Why education matters more than ever

Joe Cortright, Senior Research Advisor, CEOs for Cities
Joe Cortright, Senior Research Advisor, CEOs for Cities

Related Images

Given the sky-rocketing cost of a college education, the growing burden of student debt and the tough economic conditions over the past several years, some have questioned whether a college education is still worth the cost.
The economic evidence is overwhelming: The individual economic returns to education are as high as they have ever been. Whether measured through lifetime earnings or a lower risk of unemployment or an improved ability to cope with economic change, a college education is a strong predictor of economic success.
A recent analysis of Bureau of Labor Statistics data by researchers at Georgetown University shows just how critical a college degree is today. Tony Carnevale and his colleagues looked at the numbers of jobs held by persons with various levels of education and how their employment prospects changed during the recession that started in December 2007. They also counted who got jobs during the recovery that started in 2009.
All of the net job loss experienced during the recession – that's more than seven million jobs – occured among those with an Associates degree or less. Some college graduates lost jobs during the recession, of course, but overall, just as many people with a college degree gained a job during that time. In fact, those with four-year degrees actually saw an increase in employment during the recession. Of the 3.4 million jobs we've regained in the recovery, all of the net increase in employment has been recorded by those with an Associates degree or higher.
To some degree, the greater economic success of college graduates reflects how tough the competition is for jobs: With unemployment still near 8 percent, many employers have their pick of qualified applicants.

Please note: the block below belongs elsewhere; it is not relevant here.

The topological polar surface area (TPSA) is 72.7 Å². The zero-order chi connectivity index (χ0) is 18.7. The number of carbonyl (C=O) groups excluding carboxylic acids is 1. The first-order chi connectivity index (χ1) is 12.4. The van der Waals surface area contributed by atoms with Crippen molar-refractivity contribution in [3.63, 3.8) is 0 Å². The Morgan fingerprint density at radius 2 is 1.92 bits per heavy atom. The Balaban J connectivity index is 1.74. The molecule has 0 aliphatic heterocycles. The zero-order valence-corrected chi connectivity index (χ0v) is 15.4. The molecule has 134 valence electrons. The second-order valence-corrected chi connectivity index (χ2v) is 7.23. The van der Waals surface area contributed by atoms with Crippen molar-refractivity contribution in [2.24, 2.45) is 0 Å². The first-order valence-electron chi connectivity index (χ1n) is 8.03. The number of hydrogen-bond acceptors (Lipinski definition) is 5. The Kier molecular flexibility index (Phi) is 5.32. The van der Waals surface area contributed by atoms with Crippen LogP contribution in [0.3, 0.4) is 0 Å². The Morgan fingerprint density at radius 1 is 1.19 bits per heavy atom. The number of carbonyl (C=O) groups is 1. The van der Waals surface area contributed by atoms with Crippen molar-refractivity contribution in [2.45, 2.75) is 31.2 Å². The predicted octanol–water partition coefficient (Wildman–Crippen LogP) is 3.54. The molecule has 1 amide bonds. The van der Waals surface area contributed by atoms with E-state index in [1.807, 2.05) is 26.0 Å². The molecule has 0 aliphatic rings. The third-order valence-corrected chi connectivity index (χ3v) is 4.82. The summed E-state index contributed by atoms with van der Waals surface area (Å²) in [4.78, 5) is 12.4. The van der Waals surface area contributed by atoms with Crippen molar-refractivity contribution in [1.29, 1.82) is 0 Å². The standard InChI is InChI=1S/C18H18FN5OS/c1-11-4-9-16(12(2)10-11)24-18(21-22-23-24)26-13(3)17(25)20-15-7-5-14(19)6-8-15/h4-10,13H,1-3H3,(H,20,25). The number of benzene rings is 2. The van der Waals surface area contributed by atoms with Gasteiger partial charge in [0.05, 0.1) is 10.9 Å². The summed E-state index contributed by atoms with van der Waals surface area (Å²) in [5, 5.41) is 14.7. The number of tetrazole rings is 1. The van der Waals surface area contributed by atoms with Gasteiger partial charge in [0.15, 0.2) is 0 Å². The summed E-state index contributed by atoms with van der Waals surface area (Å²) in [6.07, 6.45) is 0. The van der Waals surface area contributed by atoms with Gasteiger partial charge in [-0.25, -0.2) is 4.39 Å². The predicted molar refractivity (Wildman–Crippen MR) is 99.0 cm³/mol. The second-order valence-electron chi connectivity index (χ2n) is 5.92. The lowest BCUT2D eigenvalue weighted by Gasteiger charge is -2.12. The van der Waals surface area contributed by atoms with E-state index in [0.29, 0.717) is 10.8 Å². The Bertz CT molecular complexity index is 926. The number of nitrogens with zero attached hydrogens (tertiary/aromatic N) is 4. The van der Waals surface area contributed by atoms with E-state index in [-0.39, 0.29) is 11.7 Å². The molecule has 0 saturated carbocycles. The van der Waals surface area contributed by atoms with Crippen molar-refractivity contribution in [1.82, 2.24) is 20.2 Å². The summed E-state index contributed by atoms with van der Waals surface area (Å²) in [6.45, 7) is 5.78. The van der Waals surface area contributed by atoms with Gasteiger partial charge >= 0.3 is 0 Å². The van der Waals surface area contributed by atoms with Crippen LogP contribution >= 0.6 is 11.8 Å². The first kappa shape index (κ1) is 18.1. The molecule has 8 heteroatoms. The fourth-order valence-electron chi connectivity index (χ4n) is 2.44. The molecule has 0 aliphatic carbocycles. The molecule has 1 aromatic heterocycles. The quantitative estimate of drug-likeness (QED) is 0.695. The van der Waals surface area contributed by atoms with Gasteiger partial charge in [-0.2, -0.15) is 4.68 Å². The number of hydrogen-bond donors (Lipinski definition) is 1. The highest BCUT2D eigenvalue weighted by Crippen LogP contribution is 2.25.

But increasingly, many of the new jobs in the economy require higher levels of skill and training. Even in manufacturing – traditionally associated with blue collar, low skill work – many jobs require the ability to operate and program computers, and employers insist on strong teamwork, problem solving and communication skills. In this environment, the only thing worse than the burden of student debt associated with a two-year or four-year degree may be trying to advance in this job market without a strong credential.
Of course there are still instances where education doesn't perfectly predict economic results – there are (and always will be) instances of baristas with recent-vintage Master's degrees and high school dropouts who are millionaires. But the tide is running strongly in the other direction.
These unfolding economic changes have implications for students, for cities and for the nation.
For individuals, while your mileage may vary, its generally the best advice to get as good an education as you can. The trends suggest that education is increasingly important to individual economic success.
For communities, the same pattern holds. About two-thirds of the variation in per capita income among U.S. metropolitan areas is explained statistically by variations in the college attainment rate of their populations. Smarter cities are more productive, more prosperous and have higher incomes.
Finally, as a nation, our long-term economic success hinges on doing a better job of improving access to education. Strikingly, after increasing the four-year college attainment rate from about 10% in 1960 to nearly 30 percent at the end of the 1990s, overall college attainment rates in the U.S. have essentially plateaued. Figuring out how to cope with the high cost of college, and finding ways to make education more widely available, will be essential if the nation is to be competitive in the global knowledge economy.

Joe Cortright is Senior Research Advisor to CEOs for Cities.

Graphic: The College Advantage: Weathering the Economic Storm, August, 2012.  Anthony Carnevale, Tamara Jaysundera, Ban Cheah. cew.georgetown.edu/collegeadvantage/
Signup for Email Alerts
Share this page
Signup for Email Alerts